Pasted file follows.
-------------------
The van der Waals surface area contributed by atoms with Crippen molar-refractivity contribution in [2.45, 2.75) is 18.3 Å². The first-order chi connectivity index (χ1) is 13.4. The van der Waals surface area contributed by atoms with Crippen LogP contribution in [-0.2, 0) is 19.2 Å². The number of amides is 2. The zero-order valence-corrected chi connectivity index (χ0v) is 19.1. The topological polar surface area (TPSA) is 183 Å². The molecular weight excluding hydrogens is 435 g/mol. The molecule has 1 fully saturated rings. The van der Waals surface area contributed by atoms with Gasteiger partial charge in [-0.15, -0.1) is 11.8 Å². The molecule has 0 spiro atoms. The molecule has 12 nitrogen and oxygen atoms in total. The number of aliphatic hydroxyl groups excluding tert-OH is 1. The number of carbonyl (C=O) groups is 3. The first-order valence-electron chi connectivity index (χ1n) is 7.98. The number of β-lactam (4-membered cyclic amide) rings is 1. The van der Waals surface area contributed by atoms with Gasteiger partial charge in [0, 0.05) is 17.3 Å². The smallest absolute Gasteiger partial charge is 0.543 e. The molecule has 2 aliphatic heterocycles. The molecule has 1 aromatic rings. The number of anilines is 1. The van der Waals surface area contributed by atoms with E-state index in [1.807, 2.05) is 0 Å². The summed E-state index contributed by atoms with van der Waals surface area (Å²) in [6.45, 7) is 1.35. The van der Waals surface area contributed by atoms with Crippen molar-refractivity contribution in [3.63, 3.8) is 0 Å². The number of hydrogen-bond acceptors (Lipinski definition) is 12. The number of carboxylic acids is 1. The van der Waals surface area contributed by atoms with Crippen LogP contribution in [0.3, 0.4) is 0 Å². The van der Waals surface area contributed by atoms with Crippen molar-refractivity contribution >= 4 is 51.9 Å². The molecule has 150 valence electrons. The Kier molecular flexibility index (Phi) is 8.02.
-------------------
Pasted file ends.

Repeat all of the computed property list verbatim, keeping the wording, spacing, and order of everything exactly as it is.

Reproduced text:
The van der Waals surface area contributed by atoms with Crippen molar-refractivity contribution in [2.45, 2.75) is 18.3 Å². The first-order chi connectivity index (χ1) is 13.4. The van der Waals surface area contributed by atoms with Crippen LogP contribution in [-0.2, 0) is 19.2 Å². The number of amides is 2. The zero-order valence-corrected chi connectivity index (χ0v) is 19.1. The topological polar surface area (TPSA) is 183 Å². The molecular weight excluding hydrogens is 435 g/mol. The molecule has 1 fully saturated rings. The van der Waals surface area contributed by atoms with Gasteiger partial charge in [-0.15, -0.1) is 11.8 Å². The molecule has 0 spiro atoms. The molecule has 12 nitrogen and oxygen atoms in total. The number of aliphatic hydroxyl groups excluding tert-OH is 1. The number of carbonyl (C=O) groups is 3. The first-order valence-electron chi connectivity index (χ1n) is 7.98. The number of β-lactam (4-membered cyclic amide) rings is 1. The van der Waals surface area contributed by atoms with Gasteiger partial charge in [0, 0.05) is 17.3 Å². The smallest absolute Gasteiger partial charge is 0.543 e. The molecule has 2 aliphatic heterocycles. The molecule has 1 aromatic rings. The number of anilines is 1. The van der Waals surface area contributed by atoms with E-state index in [1.807, 2.05) is 0 Å². The summed E-state index contributed by atoms with van der Waals surface area (Å²) in [6.45, 7) is 1.35. The van der Waals surface area contributed by atoms with Crippen molar-refractivity contribution in [3.63, 3.8) is 0 Å². The number of hydrogen-bond acceptors (Lipinski definition) is 12. The number of carboxylic acids is 1. The van der Waals surface area contributed by atoms with Crippen LogP contribution in [0.3, 0.4) is 0 Å². The van der Waals surface area contributed by atoms with Crippen molar-refractivity contribution >= 4 is 51.9 Å². The molecule has 150 valence electrons. The Kier molecular flexibility index (Phi) is 8.02.